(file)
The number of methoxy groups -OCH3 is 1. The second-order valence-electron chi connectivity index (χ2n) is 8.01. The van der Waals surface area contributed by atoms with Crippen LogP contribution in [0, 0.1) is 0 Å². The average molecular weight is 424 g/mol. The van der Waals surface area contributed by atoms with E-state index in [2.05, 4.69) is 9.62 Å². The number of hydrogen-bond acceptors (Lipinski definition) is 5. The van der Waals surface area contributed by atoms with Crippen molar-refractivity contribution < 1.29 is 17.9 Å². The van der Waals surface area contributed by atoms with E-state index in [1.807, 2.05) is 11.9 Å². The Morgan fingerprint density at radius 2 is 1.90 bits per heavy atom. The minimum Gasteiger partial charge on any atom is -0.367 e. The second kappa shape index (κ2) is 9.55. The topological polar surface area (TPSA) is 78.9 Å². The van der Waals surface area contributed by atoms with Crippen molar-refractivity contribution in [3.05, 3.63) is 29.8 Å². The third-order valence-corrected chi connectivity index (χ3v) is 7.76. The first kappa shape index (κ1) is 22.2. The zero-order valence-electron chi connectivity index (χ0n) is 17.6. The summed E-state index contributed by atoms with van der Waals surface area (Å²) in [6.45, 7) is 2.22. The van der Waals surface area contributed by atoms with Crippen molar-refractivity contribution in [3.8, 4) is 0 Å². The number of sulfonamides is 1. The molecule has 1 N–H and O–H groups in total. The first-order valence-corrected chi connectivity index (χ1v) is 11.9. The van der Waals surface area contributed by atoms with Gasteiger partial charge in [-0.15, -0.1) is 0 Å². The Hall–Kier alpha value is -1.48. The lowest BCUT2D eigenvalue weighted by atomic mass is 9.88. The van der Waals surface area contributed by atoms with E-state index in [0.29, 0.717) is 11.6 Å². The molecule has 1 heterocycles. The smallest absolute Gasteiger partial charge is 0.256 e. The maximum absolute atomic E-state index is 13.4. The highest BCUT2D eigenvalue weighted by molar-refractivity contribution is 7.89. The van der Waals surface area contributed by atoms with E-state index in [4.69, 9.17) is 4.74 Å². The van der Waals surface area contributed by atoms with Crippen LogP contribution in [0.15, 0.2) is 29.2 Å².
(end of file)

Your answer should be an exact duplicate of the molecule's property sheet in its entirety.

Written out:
The number of methoxy groups -OCH3 is 1. The second-order valence-electron chi connectivity index (χ2n) is 8.01. The van der Waals surface area contributed by atoms with Crippen LogP contribution in [0, 0.1) is 0 Å². The average molecular weight is 424 g/mol. The van der Waals surface area contributed by atoms with E-state index in [2.05, 4.69) is 9.62 Å². The number of hydrogen-bond acceptors (Lipinski definition) is 5. The van der Waals surface area contributed by atoms with Crippen molar-refractivity contribution < 1.29 is 17.9 Å². The van der Waals surface area contributed by atoms with E-state index in [1.807, 2.05) is 11.9 Å². The Morgan fingerprint density at radius 2 is 1.90 bits per heavy atom. The minimum Gasteiger partial charge on any atom is -0.367 e. The second kappa shape index (κ2) is 9.55. The topological polar surface area (TPSA) is 78.9 Å². The van der Waals surface area contributed by atoms with Crippen molar-refractivity contribution in [3.05, 3.63) is 29.8 Å². The third-order valence-corrected chi connectivity index (χ3v) is 7.76. The first kappa shape index (κ1) is 22.2. The zero-order valence-electron chi connectivity index (χ0n) is 17.6. The summed E-state index contributed by atoms with van der Waals surface area (Å²) in [6.45, 7) is 2.22. The van der Waals surface area contributed by atoms with Crippen molar-refractivity contribution in [3.8, 4) is 0 Å². The number of sulfonamides is 1. The molecule has 1 N–H and O–H groups in total. The first-order valence-corrected chi connectivity index (χ1v) is 11.9. The van der Waals surface area contributed by atoms with Gasteiger partial charge in [-0.15, -0.1) is 0 Å². The Hall–Kier alpha value is -1.48. The lowest BCUT2D eigenvalue weighted by atomic mass is 9.88. The van der Waals surface area contributed by atoms with E-state index in [0.29, 0.717) is 11.6 Å². The molecule has 1 heterocycles. The smallest absolute Gasteiger partial charge is 0.256 e. The maximum absolute atomic E-state index is 13.4. The highest BCUT2D eigenvalue weighted by molar-refractivity contribution is 7.89. The van der Waals surface area contributed by atoms with E-state index in [4.69, 9.17) is 4.74 Å². The van der Waals surface area contributed by atoms with Crippen LogP contribution in [0.15, 0.2) is 29.2 Å².